• by Zonk (troll) ( 1026140 ) on Tuesday May 15, 2007 @10:27AM (#19129777)
      Until Microsoft get's the "execution for violating patents" law passed.
    • Re: (Score:3, Insightful)

      by gad_zuki! ( 70830 )
      >the only safe software to use will be Free/Open Source.

      Then you'll be accused of violating dozens if not hundreds of patents. Patent violators are treated like pedophiles in the prisons of the future!
  • Crazy (Score:5, Informative)

    by Judg3 ( 88435 ) <(jeremy) (at) (pavleck.com)> on Tuesday May 15, 2007 @10:09AM (#19129439) Homepage Journal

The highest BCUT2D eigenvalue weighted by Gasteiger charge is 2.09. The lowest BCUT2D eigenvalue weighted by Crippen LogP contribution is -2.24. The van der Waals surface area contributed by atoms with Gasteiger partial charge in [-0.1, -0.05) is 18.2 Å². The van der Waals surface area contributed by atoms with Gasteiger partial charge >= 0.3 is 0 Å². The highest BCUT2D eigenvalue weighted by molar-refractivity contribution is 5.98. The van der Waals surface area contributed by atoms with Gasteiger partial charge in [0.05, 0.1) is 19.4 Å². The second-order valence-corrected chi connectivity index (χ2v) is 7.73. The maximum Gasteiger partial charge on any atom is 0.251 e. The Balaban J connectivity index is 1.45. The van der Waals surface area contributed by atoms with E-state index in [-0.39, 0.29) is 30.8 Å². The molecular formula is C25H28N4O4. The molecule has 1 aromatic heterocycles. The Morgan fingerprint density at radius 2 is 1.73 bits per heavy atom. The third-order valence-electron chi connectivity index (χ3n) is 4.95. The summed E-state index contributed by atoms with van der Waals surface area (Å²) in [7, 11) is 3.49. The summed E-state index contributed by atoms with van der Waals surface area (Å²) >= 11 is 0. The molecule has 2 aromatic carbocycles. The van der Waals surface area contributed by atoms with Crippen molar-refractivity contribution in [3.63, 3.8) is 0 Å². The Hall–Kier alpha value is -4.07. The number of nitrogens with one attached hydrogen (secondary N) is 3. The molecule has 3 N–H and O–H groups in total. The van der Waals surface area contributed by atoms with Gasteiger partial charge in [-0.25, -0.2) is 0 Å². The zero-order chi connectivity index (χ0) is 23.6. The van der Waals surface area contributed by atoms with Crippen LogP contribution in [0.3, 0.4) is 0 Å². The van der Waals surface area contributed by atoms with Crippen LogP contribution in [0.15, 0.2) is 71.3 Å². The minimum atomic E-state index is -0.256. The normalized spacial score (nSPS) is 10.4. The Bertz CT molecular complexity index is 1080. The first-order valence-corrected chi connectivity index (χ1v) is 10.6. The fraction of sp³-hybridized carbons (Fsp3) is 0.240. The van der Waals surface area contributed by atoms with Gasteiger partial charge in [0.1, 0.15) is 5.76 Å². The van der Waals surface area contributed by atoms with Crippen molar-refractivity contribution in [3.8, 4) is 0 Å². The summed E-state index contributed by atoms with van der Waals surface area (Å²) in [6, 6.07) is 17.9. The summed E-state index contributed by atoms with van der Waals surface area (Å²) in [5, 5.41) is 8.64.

If you aren't yet a member of the Electronic Frontier Foundation, now would be a real good time to start. http://www.eff.org/ [eff.org]
  • by LoaTao ( 826152 ) on Tuesday May 15, 2007 @10:10AM (#19129457)
    Attempted copyright infringement? When we can't get our elected officials charged with real, already committed and documented crimes? What is going on in this country!?!
  • by RichMan ( 8097 ) on Tuesday May 15, 2007 @10:11AM (#19129469)
    FTA: Require Homeland Security to alert the Recording Industry Association of America.

    Sure that is what everyone intended the anti-terrorism money to go to.

  • Wait, what? (Score:5, Insightful)

    by LordPhantom ( 763327 ) on Tuesday May 15, 2007 @10:11AM (#19129473)
    All considerations about copyright infringement aside (legal, illegal, etc), this just makes my blood boil: